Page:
NRA opposes ban on device that it momentarily pretended to dislike
The National Rifle Association came out in opposition Thursday to Congress’s proposed ban on a device used by Stephen Paddock to murder 59 people in Las Vegas.
In a cynical display of mock-empathy, the terrorist organization previously expressed support for increased regulations on so-called “bump stocks” — attachments that allow semi-automatic rifles to fire more rapidly akin to fully automatic weapons — but the NRA wants to make clear it doesn’t support lawmakers getting too crazy by outlawing the devices.
Senate Democrats introduced bump stock legislation last week, and a bipartisan group of House members unveiled similar legislation on Tuesday. Both bills would ban the manufacture, possession, and sale of the device, which Paddock used to fire around 90 shots in under 10 seconds.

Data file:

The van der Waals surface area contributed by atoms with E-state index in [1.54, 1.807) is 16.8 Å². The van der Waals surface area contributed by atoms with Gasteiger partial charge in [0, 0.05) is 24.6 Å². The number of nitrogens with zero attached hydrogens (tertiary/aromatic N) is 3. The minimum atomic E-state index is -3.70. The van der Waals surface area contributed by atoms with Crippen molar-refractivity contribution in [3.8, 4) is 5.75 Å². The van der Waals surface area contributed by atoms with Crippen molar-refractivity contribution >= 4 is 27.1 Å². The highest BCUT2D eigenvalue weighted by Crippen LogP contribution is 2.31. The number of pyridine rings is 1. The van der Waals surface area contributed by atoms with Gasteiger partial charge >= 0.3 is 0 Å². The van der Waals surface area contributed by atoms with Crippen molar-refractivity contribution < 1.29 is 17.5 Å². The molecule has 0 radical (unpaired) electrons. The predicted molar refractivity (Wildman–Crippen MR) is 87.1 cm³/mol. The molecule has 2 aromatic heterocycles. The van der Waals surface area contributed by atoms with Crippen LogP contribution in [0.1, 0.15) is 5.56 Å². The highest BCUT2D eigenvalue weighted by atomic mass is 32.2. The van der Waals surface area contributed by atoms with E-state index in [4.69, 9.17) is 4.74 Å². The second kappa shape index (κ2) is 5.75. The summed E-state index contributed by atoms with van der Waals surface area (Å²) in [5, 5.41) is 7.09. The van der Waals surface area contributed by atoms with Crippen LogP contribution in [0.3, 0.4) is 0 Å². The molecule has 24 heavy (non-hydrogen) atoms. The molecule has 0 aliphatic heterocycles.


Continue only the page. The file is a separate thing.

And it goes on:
“The NRA opposes the Feinstein and Curbelo legislation,” Jennifer Baker, the director of public affairs for the NRA’s Institute for Legislative Action, told The Hill. “These bills are intentionally overreaching and would ban commonly owned firearm accessories.”
House Speaker Paul Ryan said Wednesday that he supports banning bump stocks, but would prefer the Bureau of Alcohol, Tobacco, Firearms and Explosives make the decision, rather than set a dangerous precedent of Congress taking any action in the wake of massacres.
I guess it’s good to know that what seemed like the least Washington could do in response to the most deadly mass shooting in modern U.S. history is not, in the NRA’s eyes, the least they could do.